Federal Reserve Chairman Jerome Powell painted a bleak picture of widening economic disparities in the U.S. on Wednesday evening, calling the lack of economic mobility in the country one of the biggest economic challenges over the next decade.
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During a town hall in Washington, D.C., with a group of educators, the leader of the U.S. central bank said the likelihood of someone going from the “bottom to the top” has become increasingly slim, while income for the middle and lower levels “has really decreased.”
“We want prosperity to be widely shared,” he said. “We need policies to make that happen.”
Powell acknowledged that income inequality lays outside of the Fed’s jurisdiction, but called for policies to enhance mobility, improve people’s chances in life and enable people to enter a workforce that’s increasingly dependent on technology and artificial intelligence.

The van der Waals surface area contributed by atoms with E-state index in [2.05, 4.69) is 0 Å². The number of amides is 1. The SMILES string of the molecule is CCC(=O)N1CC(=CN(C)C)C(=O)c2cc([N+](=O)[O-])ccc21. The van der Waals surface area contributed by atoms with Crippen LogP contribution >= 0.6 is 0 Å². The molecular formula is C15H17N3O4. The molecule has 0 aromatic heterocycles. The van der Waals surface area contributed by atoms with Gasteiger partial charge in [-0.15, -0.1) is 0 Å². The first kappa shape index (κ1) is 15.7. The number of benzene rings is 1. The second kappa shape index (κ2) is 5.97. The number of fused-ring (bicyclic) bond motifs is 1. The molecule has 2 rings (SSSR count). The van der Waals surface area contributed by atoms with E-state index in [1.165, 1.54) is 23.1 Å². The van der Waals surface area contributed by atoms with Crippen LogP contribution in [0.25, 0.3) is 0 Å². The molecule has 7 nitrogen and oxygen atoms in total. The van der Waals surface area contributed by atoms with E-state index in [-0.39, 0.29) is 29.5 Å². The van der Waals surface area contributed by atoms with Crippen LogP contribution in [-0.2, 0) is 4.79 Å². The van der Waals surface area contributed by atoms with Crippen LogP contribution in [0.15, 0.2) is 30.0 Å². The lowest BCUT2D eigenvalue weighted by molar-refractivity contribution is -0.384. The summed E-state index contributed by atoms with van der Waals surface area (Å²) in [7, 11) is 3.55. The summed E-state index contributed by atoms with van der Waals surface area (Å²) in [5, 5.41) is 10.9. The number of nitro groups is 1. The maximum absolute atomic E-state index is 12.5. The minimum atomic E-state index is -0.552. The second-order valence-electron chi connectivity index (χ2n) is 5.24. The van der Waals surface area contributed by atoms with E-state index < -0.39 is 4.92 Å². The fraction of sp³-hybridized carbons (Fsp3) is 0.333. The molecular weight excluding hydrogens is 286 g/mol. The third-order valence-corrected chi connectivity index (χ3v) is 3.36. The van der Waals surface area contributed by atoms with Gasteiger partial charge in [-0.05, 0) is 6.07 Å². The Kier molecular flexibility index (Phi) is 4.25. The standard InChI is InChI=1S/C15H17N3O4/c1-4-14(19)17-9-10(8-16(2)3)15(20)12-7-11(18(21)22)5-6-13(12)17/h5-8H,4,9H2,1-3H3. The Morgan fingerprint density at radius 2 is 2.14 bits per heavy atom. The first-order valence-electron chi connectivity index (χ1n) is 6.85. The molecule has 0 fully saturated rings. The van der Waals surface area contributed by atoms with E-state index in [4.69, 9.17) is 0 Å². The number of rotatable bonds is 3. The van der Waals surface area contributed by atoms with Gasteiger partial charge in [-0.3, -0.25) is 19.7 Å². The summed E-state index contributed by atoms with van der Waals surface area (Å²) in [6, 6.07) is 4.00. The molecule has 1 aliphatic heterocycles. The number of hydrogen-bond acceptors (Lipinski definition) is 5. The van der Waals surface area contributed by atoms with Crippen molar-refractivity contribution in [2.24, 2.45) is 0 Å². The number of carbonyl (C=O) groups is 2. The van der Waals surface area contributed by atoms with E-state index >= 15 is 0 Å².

“This isn’t really the Fed’s work,” he said. “But there are policies that we need to do that everyone should be able to agree on.”
It’s not the first time that Powell has addressed what he believes is an unfair system. In December, while delivering prepared remarks, Powell said that the benefits of the strong economy have “not reached all Americans.” Although unemployment has dropped to a near-historic low, wage growth has been slow to follow.
“The aggregate statistics tend to mask important disparities by income, race and geography,” he said at the time.